In a lengthy discussion with his father, Watts argued that singing only the Psalms in church made them miss much important New Testament truth. Once his congregation was convinced of what Isaac was saying, he began turning out a new hymn a week. But this one is the very first, making the wordsAnd the following is what resultedPrepare new honors for His name, and songs before unknownespecially meaningful. This hymn also reveals Watts’ amazing breadth of biblical knowledge (he was only a teenager at the time); there are allusions to many Scripture passages.
Behold the glories of the Lamb
Amidst His Father’s throne.
Prepare new honors for His name,
And songs before unknown.
Let elders worship at His feet,
The Church adore around,
With vials full of odors sweet,
And harps of sweeter sound.
Those are the prayers of the saints,
And these the hymns they raise;
Jesus is kind to our complaints,
He loves to hear our praise.
Eternal Father, who shall look
Into Thy secret will?
Who but the Son should take that Book
And open every seal?
He shall fulfill Thy great decrees,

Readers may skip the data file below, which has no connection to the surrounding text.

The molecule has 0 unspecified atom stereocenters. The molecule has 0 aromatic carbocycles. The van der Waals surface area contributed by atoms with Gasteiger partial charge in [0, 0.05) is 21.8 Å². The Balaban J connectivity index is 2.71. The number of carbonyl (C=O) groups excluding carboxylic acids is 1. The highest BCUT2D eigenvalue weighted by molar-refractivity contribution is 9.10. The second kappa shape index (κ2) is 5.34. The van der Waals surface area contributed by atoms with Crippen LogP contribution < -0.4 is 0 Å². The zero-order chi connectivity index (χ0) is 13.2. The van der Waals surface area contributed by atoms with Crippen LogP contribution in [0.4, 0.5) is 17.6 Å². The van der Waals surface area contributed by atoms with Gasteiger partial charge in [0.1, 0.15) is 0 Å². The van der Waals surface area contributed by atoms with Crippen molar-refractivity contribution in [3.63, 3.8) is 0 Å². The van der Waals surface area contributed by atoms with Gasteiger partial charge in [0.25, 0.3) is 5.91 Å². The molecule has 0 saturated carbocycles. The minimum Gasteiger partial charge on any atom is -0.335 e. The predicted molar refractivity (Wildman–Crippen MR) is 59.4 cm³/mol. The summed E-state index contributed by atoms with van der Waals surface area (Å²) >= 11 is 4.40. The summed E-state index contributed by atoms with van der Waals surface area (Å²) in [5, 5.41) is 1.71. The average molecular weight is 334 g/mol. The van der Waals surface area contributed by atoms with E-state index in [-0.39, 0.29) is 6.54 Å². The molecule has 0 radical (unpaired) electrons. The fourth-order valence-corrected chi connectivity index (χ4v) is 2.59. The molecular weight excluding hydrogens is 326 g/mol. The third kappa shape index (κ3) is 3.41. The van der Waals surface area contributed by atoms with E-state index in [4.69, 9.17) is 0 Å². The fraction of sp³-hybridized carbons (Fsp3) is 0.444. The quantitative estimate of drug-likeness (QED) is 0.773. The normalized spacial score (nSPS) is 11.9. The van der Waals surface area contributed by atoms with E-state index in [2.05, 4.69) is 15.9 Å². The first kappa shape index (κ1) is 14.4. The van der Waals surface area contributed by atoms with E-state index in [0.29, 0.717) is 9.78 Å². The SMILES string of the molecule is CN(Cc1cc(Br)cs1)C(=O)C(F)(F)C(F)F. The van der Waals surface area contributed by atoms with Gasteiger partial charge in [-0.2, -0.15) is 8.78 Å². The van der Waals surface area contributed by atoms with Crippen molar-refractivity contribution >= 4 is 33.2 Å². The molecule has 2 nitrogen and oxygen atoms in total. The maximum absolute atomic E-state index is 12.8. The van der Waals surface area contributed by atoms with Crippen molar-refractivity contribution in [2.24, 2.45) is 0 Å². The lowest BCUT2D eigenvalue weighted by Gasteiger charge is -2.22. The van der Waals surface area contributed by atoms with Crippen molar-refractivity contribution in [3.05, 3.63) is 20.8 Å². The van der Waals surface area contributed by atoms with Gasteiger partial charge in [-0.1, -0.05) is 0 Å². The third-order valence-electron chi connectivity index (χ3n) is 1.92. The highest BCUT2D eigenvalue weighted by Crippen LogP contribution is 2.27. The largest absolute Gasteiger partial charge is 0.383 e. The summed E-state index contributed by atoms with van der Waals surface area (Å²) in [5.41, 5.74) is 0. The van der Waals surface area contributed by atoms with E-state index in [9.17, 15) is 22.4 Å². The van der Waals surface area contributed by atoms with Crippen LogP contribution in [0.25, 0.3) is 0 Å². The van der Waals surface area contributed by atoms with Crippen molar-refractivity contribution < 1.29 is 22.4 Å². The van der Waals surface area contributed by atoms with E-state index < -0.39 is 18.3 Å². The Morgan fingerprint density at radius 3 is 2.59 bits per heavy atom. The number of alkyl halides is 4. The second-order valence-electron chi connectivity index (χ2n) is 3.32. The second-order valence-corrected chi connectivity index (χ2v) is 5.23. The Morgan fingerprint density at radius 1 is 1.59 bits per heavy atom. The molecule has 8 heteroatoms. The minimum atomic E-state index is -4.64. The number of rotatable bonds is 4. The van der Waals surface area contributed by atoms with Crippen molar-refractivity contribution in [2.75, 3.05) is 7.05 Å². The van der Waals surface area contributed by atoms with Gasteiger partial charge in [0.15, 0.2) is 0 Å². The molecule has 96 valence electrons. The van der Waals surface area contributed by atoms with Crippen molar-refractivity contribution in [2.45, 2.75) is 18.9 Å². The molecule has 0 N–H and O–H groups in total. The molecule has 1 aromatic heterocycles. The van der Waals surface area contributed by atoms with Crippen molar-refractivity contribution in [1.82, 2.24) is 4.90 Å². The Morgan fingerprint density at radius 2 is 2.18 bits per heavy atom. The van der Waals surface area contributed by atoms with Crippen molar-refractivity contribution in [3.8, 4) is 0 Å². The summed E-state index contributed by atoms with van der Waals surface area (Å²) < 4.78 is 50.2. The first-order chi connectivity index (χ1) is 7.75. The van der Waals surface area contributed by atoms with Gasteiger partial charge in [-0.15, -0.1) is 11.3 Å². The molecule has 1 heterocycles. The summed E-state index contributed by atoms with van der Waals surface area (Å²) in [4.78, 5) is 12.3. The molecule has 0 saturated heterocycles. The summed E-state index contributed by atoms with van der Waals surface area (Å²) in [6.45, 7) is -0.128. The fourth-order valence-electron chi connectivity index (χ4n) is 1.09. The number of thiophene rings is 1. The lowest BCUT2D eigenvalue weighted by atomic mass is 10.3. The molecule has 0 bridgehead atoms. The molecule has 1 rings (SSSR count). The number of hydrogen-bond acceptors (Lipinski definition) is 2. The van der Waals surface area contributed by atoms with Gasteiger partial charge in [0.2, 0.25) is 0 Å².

The Son deserves it well;
Lo, in His hand the sovereign keys
Of Heav’n, and death, and hell!
Now to the Lamb that once was slain
Be endless blessings paid;
Salvation, glory, joy remain
Forever on Thy head.
Thou hast redeemed our souls with blood,
Hast set the prisoner free;
Hast made us kings and priests to God,
And we shall reign with Thee.
The worlds of nature and of grace
Are put beneath Thy power;
Then shorten these delaying days,
And bring the promised hour.
Obviously the main muse for the hymn comes from the book Apocalypse of John. Watts went on to be a very serious non-conformist theologian and preacher as well as penning nearly 800 hymns. Of course, my favourite Watts hymn is entitled "Blest is the man whose bowels move." I kid you not, and the second verse is even better than the first line!